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Riot Act

165 – Trivium, Brandi Carlile, blanket and Efterklang

It’s another eclectic (egg-leg-tic?) week on Riot Act with modern heavy metal, alt-country Americana, shoegaze-y alt-rock and a post-rock-pop album all getting a look in but Remfry’s most excited to talk about the new Andrew Lloyd Webber musical for some unfathomable reason, which leads Steve to recall a (slightly in-accurate) fact about Lord Webber and Timmy Mallet (it was Webber’s wife who challenged him, not Simon Cowell). Still … Steve has never let the truth get in the way of him bringing up Bombalurina’s classic Itsy Bitsy Teeny Weeny Yellow Polka Dot Bikini before and he’s not about to start now (Patreons, expect a Classic Album on Bombalurina’s seminal masterpiece Huggin’ An’a Kissin’ imminently).

We also discuss the brief internet shitstorm that’s surrounded Jacob Bannon’s iconic Jane Doe artwork for the utterly sublime Converge album of the same name but rather than simply pretend we’re experts in the field of copyright and trademark like seemingly every other twazzock on the internet, we’ve consulted a real IP lawyer who actually knows what they’re talking about. In a shocking turn of events, it turns out that most people commenting on said story don’t have a clue what they’re talking about.

Speaking of people on the internet who don’t have a clue what they’re talking about, Pitchfork have ‘re-appraised’ some records they reviewed in the past … except they haven’t. They’ve simply got other people to appraise them who think different things to the people who initially appraised them, which feels like a colossal waste of everybody’s time.

Albums reviewed this week are In the Court of the Dragon by Trivium, In These Silent Days by Brandi Carlile, Modern Escapism by blanket and Windflowers by Efterklang

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Riot Act

102 – Hard Release

Steve’s been feeling rotten all week, so Remfry has curated a veritable feast of records to gorge on from this year that we’ve missed including sleepmakeswaves, Martin Grech, Wilderun, Modern Rituals and Dogleg. Despite spending most of his week in bed, Steve did find the time to watch Trivium’s live online stream ‘A Mirror or a Distant Light’ and the truth is Theory of a Deadman are ripe for Broken Records, our search to find the worst record of all time.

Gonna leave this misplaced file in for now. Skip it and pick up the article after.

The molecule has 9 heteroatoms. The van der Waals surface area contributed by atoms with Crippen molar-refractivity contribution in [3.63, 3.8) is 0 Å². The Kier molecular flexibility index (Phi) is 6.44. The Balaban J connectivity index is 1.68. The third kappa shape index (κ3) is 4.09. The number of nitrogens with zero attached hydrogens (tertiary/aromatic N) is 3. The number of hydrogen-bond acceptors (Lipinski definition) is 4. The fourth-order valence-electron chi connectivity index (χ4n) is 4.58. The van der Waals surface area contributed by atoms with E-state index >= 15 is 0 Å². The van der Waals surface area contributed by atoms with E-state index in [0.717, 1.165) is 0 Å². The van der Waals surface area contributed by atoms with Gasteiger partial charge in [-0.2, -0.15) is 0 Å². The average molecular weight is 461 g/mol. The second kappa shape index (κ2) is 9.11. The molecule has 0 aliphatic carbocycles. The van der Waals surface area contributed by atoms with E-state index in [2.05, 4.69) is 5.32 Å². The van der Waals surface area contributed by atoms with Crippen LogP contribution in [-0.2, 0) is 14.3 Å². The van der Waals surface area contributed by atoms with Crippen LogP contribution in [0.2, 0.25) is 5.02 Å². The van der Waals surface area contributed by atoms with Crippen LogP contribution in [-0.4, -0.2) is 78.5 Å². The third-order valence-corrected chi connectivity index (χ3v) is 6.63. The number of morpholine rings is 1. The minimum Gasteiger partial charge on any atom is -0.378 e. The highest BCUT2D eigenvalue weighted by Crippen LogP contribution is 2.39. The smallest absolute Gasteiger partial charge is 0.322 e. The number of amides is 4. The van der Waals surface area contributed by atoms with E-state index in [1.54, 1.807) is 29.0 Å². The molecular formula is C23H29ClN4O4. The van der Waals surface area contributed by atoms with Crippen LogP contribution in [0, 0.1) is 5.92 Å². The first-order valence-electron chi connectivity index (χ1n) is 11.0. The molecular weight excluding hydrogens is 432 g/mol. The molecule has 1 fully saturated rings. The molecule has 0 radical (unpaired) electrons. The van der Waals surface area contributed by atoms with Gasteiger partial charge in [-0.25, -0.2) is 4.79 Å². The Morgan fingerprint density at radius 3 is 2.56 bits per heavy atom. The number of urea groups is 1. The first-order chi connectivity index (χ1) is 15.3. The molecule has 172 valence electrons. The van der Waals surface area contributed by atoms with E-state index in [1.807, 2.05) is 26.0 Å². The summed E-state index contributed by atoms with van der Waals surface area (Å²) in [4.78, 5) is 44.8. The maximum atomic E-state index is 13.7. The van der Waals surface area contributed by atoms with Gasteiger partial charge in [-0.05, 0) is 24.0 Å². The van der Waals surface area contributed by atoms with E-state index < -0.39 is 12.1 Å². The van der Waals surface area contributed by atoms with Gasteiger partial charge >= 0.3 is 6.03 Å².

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Riot Act

90 – A Brass Rubbing of Oasis

Another week, another episode of friction and tension between the boys Riot Act, as Remfry and Steve review new releases by Trivium, Elephant Tree, Elder and Katatonia, as well as throwing in a review of Fiona Apple’s ‘Fetch the Bolt Cutters’ an album that, since its release last week has garnered such strong critical praise, it seemed remiss not to cover it in some fashion on the show. Elsewhere, there’s an insight into John Dolmayan’s opinion on whether we’ll ever get new System of a Down material (don’t get your hopes up) and our Broken Record this week is Famous First Words, the 2011 debut album from insipid indie stardom-seekers Viva Brother

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Riot Act

47 – The Opposite of Hyperbole (Download 2019 Review)

Remfry is away this week, sampling the delights of Amsterdam (more of that next week), but fear not, our good friend Matt Stocks is here to step into his shoes to talk through all the highlights of this years Download festival. Steve and Matt chat about the great (Clutch, Power Trip), the pathetic (Godsmack) and the Tool (Tool). Plus all the other high and lowlights. There’s also a trade off, featuring Kilkenny alt-rock underdogs Kerbdog’s On The Turn and the groundbreaking, proto-riot grrl punk rock of X Ray Spex Germfree Adolescents, and details of YOUR invite to Riot Act’s upcoming 1st birthday party.

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